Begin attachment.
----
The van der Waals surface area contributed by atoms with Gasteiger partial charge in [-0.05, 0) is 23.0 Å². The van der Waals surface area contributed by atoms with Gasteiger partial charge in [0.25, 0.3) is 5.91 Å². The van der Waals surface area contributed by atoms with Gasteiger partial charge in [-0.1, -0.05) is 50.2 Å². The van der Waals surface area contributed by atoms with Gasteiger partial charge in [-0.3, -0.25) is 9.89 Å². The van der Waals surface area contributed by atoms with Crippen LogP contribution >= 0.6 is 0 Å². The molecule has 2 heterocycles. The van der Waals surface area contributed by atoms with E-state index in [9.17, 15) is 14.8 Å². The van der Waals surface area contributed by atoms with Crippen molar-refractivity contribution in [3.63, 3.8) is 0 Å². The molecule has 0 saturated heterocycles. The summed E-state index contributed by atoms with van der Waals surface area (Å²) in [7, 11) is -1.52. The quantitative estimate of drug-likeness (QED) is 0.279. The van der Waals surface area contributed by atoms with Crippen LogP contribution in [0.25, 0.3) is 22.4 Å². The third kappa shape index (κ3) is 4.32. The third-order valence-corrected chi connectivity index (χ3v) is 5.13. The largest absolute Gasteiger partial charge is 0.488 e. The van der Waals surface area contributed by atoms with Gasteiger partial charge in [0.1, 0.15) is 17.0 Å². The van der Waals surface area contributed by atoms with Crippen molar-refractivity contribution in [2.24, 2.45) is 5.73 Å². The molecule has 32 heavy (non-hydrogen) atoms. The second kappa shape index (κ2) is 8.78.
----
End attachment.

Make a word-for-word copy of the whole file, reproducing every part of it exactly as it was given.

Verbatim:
The van der Waals surface area contributed by atoms with Gasteiger partial charge in [-0.05, 0) is 23.0 Å². The van der Waals surface area contributed by atoms with Gasteiger partial charge in [0.25, 0.3) is 5.91 Å². The van der Waals surface area contributed by atoms with Gasteiger partial charge in [-0.1, -0.05) is 50.2 Å². The van der Waals surface area contributed by atoms with Gasteiger partial charge in [-0.3, -0.25) is 9.89 Å². The van der Waals surface area contributed by atoms with Crippen LogP contribution >= 0.6 is 0 Å². The molecule has 2 heterocycles. The van der Waals surface area contributed by atoms with E-state index in [9.17, 15) is 14.8 Å². The van der Waals surface area contributed by atoms with Crippen molar-refractivity contribution in [3.63, 3.8) is 0 Å². The molecule has 0 saturated heterocycles. The summed E-state index contributed by atoms with van der Waals surface area (Å²) in [7, 11) is -1.52. The quantitative estimate of drug-likeness (QED) is 0.279. The van der Waals surface area contributed by atoms with Crippen LogP contribution in [0.25, 0.3) is 22.4 Å². The third kappa shape index (κ3) is 4.32. The third-order valence-corrected chi connectivity index (χ3v) is 5.13. The largest absolute Gasteiger partial charge is 0.488 e. The van der Waals surface area contributed by atoms with Gasteiger partial charge in [0.1, 0.15) is 17.0 Å². The van der Waals surface area contributed by atoms with Crippen molar-refractivity contribution in [2.24, 2.45) is 5.73 Å². The molecule has 32 heavy (non-hydrogen) atoms. The second kappa shape index (κ2) is 8.78.